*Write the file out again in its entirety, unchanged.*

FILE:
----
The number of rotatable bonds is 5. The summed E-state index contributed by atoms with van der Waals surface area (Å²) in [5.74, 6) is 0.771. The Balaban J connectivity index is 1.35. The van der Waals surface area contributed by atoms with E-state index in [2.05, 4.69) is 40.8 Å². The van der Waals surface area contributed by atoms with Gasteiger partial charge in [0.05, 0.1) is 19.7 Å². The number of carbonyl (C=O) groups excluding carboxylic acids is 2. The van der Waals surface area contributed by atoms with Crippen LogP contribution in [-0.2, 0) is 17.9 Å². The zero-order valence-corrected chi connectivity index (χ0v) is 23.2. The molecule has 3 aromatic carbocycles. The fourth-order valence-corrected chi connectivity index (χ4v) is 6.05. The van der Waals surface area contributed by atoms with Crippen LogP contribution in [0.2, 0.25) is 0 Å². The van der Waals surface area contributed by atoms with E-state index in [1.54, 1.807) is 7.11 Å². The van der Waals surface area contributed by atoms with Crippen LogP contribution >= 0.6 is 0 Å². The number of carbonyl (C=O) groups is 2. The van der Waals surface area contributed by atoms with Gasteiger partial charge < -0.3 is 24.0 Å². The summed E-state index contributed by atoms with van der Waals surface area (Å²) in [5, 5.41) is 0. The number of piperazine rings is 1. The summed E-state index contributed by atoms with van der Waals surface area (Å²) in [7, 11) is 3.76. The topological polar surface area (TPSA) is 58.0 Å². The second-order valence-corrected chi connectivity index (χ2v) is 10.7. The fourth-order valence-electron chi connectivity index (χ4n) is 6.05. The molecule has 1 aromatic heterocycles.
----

The number of rotatable bonds is 5. The summed E-state index contributed by atoms with van der Waals surface area (Å²) in [5.74, 6) is 0.771. The Balaban J connectivity index is 1.35. The van der Waals surface area contributed by atoms with E-state index in [2.05, 4.69) is 40.8 Å². The van der Waals surface area contributed by atoms with Gasteiger partial charge in [0.05, 0.1) is 19.7 Å². The number of carbonyl (C=O) groups excluding carboxylic acids is 2. The van der Waals surface area contributed by atoms with Crippen LogP contribution in [-0.2, 0) is 17.9 Å². The zero-order valence-corrected chi connectivity index (χ0v) is 23.2. The molecule has 3 aromatic carbocycles. The fourth-order valence-corrected chi connectivity index (χ4v) is 6.05. The van der Waals surface area contributed by atoms with Crippen LogP contribution in [0.2, 0.25) is 0 Å². The van der Waals surface area contributed by atoms with E-state index in [1.54, 1.807) is 7.11 Å². The van der Waals surface area contributed by atoms with Crippen LogP contribution >= 0.6 is 0 Å². The number of carbonyl (C=O) groups is 2. The van der Waals surface area contributed by atoms with Gasteiger partial charge < -0.3 is 24.0 Å². The summed E-state index contributed by atoms with van der Waals surface area (Å²) in [5, 5.41) is 0. The number of piperazine rings is 1. The summed E-state index contributed by atoms with van der Waals surface area (Å²) in [7, 11) is 3.76. The topological polar surface area (TPSA) is 58.0 Å². The second-order valence-corrected chi connectivity index (χ2v) is 10.7. The fourth-order valence-electron chi connectivity index (χ4n) is 6.05. The molecule has 1 aromatic heterocycles.